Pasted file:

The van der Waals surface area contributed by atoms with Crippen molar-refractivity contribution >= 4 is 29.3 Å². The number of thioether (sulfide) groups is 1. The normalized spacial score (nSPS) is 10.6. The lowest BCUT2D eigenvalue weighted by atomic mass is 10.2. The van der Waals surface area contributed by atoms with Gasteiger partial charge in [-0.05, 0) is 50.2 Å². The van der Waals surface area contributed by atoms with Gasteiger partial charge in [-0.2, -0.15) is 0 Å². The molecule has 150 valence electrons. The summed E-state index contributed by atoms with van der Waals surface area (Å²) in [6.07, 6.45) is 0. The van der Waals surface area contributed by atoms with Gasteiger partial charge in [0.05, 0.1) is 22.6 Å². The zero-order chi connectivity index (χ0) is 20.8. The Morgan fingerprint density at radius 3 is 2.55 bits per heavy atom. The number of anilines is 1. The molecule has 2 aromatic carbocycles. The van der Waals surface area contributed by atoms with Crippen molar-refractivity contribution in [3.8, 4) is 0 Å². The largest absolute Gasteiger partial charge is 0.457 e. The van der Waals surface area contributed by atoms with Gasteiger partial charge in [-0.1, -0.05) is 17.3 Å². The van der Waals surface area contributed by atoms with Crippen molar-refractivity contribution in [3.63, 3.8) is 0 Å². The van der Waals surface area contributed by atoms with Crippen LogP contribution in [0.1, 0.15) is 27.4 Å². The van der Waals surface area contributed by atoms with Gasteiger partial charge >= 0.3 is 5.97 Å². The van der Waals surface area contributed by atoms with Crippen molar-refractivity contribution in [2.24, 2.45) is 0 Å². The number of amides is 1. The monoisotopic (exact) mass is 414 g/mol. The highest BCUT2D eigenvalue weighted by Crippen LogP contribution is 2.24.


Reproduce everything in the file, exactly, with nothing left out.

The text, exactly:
The van der Waals surface area contributed by atoms with Crippen molar-refractivity contribution >= 4 is 29.3 Å². The number of thioether (sulfide) groups is 1. The normalized spacial score (nSPS) is 10.6. The lowest BCUT2D eigenvalue weighted by atomic mass is 10.2. The van der Waals surface area contributed by atoms with Gasteiger partial charge in [-0.05, 0) is 50.2 Å². The van der Waals surface area contributed by atoms with Gasteiger partial charge in [-0.2, -0.15) is 0 Å². The molecule has 150 valence electrons. The summed E-state index contributed by atoms with van der Waals surface area (Å²) in [6.07, 6.45) is 0. The van der Waals surface area contributed by atoms with Gasteiger partial charge in [0.05, 0.1) is 22.6 Å². The zero-order chi connectivity index (χ0) is 20.8. The Morgan fingerprint density at radius 3 is 2.55 bits per heavy atom. The number of anilines is 1. The molecule has 2 aromatic carbocycles. The van der Waals surface area contributed by atoms with Crippen molar-refractivity contribution in [3.8, 4) is 0 Å². The largest absolute Gasteiger partial charge is 0.457 e. The van der Waals surface area contributed by atoms with Gasteiger partial charge in [-0.1, -0.05) is 17.3 Å². The van der Waals surface area contributed by atoms with Crippen molar-refractivity contribution in [3.63, 3.8) is 0 Å². The van der Waals surface area contributed by atoms with Crippen LogP contribution in [0.1, 0.15) is 27.4 Å². The van der Waals surface area contributed by atoms with Gasteiger partial charge >= 0.3 is 5.97 Å². The van der Waals surface area contributed by atoms with Crippen molar-refractivity contribution in [2.24, 2.45) is 0 Å². The number of amides is 1. The monoisotopic (exact) mass is 414 g/mol. The highest BCUT2D eigenvalue weighted by Crippen LogP contribution is 2.24.